Seven individuals got busted by South Korean police in the Jeonbuk province for operating a large-scale financial pyramid scheme. The sly Koreans managed to scrape $38 million from investors.
The individuals were trying to attract investors to the cryptocurrency market, selecting those who had no understand of the most basic bitcoin or crypto fundamentals. They fooled investors into thinking that they could provide them with almost 200% returns if they invested in their Ponzi scheme using bitcoins. Kind of reminds me of the legendary Russian MMM pyramid led by the sly Sergey Mavrodi.
Oh yeah, almost 4,000 Koreans were screwed over.
The tricksters’ primary target audience consisted of individuals over the age of 40. Pouring sweet lies into their ears and getting them all hot over some crazy returns. Well, invested funds were merely being circulated within the scheme itself, creating a false sense of realistic returns.
This isn’t rocket science, nor is this a highly-sophisticated scheme that I can take my hat off to. No, uninitiated people were chasing starry promises. But rather than getting a good return, they got stooped.
The pyramid took off back in early 2016, in Gangnam, Seoul. The scheme offered reasonable chances of gaining a great return on initial investments. However, nothing could be guaranteed due to market volatility and bitcoin price fluctuations. Additionally, they accentuated the fact that the crypto market was not regulated by a central authority or bank. But, anybody with at least a little bit of tech and crypto know-how could have smelled a scam from a mile away.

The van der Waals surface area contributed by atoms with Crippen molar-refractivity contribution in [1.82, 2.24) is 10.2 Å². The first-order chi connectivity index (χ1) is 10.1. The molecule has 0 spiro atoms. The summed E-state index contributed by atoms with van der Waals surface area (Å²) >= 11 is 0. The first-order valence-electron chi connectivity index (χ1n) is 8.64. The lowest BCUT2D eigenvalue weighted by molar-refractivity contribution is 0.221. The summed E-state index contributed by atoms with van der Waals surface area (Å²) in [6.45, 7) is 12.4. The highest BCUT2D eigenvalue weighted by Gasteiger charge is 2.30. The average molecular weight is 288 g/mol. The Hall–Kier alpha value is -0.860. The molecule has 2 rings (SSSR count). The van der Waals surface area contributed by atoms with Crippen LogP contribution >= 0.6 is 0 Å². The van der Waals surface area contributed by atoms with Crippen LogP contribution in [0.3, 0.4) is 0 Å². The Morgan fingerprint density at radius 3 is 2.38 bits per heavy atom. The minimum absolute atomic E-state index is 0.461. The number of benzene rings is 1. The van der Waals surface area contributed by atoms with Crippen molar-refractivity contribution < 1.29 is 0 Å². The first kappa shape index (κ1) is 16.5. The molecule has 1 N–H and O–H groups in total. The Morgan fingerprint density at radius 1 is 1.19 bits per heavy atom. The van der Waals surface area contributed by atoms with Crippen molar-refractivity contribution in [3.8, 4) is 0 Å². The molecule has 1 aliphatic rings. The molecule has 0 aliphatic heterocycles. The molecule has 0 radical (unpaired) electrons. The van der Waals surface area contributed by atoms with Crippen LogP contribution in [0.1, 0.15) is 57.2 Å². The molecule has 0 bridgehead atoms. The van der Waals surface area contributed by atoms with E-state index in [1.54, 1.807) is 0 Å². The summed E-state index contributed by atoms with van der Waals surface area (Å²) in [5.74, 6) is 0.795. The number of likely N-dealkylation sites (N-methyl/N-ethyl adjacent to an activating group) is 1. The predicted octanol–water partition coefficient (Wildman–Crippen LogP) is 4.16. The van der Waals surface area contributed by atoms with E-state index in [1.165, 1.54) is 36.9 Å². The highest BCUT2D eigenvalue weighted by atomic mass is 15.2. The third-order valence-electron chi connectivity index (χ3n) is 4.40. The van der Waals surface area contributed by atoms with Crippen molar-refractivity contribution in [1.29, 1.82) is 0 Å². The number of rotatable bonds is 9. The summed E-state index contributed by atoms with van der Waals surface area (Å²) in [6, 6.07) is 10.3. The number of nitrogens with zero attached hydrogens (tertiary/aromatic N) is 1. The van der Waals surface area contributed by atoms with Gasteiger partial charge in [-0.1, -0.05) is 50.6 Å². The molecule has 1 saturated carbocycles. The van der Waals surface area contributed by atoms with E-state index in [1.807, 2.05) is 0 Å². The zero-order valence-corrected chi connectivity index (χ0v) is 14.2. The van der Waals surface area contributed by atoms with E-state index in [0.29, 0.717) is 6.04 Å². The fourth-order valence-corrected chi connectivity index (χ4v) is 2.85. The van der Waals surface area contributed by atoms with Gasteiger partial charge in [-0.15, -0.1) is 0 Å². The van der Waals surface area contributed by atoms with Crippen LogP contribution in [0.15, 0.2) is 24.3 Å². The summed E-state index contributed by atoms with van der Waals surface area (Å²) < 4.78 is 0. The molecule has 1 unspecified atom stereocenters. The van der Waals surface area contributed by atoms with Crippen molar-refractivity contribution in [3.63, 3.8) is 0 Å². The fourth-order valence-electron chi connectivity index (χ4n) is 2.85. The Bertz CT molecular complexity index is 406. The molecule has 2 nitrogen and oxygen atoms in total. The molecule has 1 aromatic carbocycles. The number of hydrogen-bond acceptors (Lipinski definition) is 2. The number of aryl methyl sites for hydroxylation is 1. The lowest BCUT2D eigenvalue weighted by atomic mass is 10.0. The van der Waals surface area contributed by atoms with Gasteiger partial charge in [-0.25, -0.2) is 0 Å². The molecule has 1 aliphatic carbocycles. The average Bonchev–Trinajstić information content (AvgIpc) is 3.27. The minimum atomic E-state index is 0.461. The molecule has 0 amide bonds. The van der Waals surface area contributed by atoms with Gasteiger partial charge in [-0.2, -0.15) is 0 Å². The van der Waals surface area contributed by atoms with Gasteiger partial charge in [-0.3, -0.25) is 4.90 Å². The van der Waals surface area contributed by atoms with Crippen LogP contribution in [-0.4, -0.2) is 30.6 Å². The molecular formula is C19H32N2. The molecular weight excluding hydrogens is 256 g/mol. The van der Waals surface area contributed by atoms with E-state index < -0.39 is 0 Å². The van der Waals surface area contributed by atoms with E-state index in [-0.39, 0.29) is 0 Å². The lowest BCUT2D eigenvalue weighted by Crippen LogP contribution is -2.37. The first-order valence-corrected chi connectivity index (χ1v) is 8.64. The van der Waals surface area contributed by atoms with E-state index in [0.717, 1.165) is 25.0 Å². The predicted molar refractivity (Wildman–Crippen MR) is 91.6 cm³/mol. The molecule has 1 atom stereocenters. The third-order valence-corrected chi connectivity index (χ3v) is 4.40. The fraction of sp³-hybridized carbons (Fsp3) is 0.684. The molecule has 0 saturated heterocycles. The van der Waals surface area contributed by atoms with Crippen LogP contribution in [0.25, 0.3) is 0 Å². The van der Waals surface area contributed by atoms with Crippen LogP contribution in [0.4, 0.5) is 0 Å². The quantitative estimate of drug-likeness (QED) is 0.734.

Well, that’s precisely who the group targeted. Newbie investors with zero experience pertaining to Blockchain technology and digital assets. Through their cunning and ruthless acts, they managed to amass an astounding $38 million in as little as two years. This is utterly preposterous.
Authorities slammed the bitcoin scammers.
The Iksan police department along with a cybersecurity unit managed to arrest the perpetrators. Stemming from multiple complaints, suspicions of money laundering, and launching an investment fund without proper licensing.
It should be noted that the group behind the scam did not actually invest any money in bitcoins.
During a police interrogation, the group’s leader admitted that it wasn’t in their initial plans to launch such a large-scale operation. But, they got unnecessarily greedy.
Korea faces these problems all the time.
Starting from 2017, Korean government bodies, financial authorities, and the Central Bank are constantly running into bitcoin and cryptocurrency issues. Pyramid schemes are no exclusion. But, thankfully all of these issues allow them to fine tune their stance on these developing technologies.
Because of this, smart regulations will be developed. Which is undoubtedly a good thing.